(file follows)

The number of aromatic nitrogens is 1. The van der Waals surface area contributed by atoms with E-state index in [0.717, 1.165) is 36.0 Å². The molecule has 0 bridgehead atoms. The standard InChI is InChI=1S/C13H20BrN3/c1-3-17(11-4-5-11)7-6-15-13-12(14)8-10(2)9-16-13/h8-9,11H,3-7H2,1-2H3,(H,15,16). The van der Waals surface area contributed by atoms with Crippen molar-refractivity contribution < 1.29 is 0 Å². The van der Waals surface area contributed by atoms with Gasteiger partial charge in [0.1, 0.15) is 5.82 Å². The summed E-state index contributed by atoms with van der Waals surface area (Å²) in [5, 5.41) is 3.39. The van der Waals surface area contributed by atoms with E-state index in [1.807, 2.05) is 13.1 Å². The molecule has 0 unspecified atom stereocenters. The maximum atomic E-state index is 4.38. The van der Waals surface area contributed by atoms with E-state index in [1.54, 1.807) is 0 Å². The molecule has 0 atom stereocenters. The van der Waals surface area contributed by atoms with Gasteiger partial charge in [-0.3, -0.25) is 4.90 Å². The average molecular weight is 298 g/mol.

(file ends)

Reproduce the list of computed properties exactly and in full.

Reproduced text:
The number of aromatic nitrogens is 1. The van der Waals surface area contributed by atoms with E-state index in [0.717, 1.165) is 36.0 Å². The molecule has 0 bridgehead atoms. The standard InChI is InChI=1S/C13H20BrN3/c1-3-17(11-4-5-11)7-6-15-13-12(14)8-10(2)9-16-13/h8-9,11H,3-7H2,1-2H3,(H,15,16). The van der Waals surface area contributed by atoms with Crippen molar-refractivity contribution < 1.29 is 0 Å². The van der Waals surface area contributed by atoms with Gasteiger partial charge in [0.1, 0.15) is 5.82 Å². The summed E-state index contributed by atoms with van der Waals surface area (Å²) in [5, 5.41) is 3.39. The van der Waals surface area contributed by atoms with E-state index in [1.807, 2.05) is 13.1 Å². The molecule has 0 unspecified atom stereocenters. The maximum atomic E-state index is 4.38. The van der Waals surface area contributed by atoms with E-state index in [1.54, 1.807) is 0 Å². The molecule has 0 atom stereocenters. The van der Waals surface area contributed by atoms with Gasteiger partial charge in [-0.3, -0.25) is 4.90 Å². The average molecular weight is 298 g/mol.